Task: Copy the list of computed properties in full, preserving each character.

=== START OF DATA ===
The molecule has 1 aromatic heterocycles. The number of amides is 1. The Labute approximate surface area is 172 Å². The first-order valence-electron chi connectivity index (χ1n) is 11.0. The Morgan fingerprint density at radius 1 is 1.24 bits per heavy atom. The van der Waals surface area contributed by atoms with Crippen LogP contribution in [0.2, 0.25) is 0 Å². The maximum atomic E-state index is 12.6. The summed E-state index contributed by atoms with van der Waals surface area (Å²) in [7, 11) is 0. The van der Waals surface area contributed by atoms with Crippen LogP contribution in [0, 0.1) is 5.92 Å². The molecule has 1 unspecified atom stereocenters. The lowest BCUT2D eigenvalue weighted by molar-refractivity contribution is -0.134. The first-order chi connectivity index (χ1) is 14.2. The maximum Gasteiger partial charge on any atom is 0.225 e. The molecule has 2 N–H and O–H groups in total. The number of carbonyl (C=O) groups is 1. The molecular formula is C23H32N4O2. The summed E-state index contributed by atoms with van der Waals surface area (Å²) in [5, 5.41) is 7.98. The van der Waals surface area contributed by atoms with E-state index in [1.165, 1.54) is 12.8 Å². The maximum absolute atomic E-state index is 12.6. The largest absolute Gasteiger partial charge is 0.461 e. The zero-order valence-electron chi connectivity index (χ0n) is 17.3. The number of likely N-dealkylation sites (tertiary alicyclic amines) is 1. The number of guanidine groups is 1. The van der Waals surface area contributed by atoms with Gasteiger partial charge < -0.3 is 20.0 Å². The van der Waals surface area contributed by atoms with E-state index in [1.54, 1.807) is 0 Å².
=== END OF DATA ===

The molecule has 1 aromatic heterocycles. The number of amides is 1. The Labute approximate surface area is 172 Å². The first-order valence-electron chi connectivity index (χ1n) is 11.0. The Morgan fingerprint density at radius 1 is 1.24 bits per heavy atom. The van der Waals surface area contributed by atoms with Crippen LogP contribution in [0.2, 0.25) is 0 Å². The maximum atomic E-state index is 12.6. The summed E-state index contributed by atoms with van der Waals surface area (Å²) in [7, 11) is 0. The van der Waals surface area contributed by atoms with Crippen LogP contribution in [0, 0.1) is 5.92 Å². The molecule has 1 unspecified atom stereocenters. The lowest BCUT2D eigenvalue weighted by molar-refractivity contribution is -0.134. The first-order chi connectivity index (χ1) is 14.2. The maximum Gasteiger partial charge on any atom is 0.225 e. The molecule has 2 N–H and O–H groups in total. The number of carbonyl (C=O) groups is 1. The molecular formula is C23H32N4O2. The summed E-state index contributed by atoms with van der Waals surface area (Å²) in [5, 5.41) is 7.98. The van der Waals surface area contributed by atoms with E-state index in [1.165, 1.54) is 12.8 Å². The maximum absolute atomic E-state index is 12.6. The largest absolute Gasteiger partial charge is 0.461 e. The zero-order valence-electron chi connectivity index (χ0n) is 17.3. The number of likely N-dealkylation sites (tertiary alicyclic amines) is 1. The number of guanidine groups is 1. The van der Waals surface area contributed by atoms with Gasteiger partial charge < -0.3 is 20.0 Å². The van der Waals surface area contributed by atoms with E-state index in [1.54, 1.807) is 0 Å².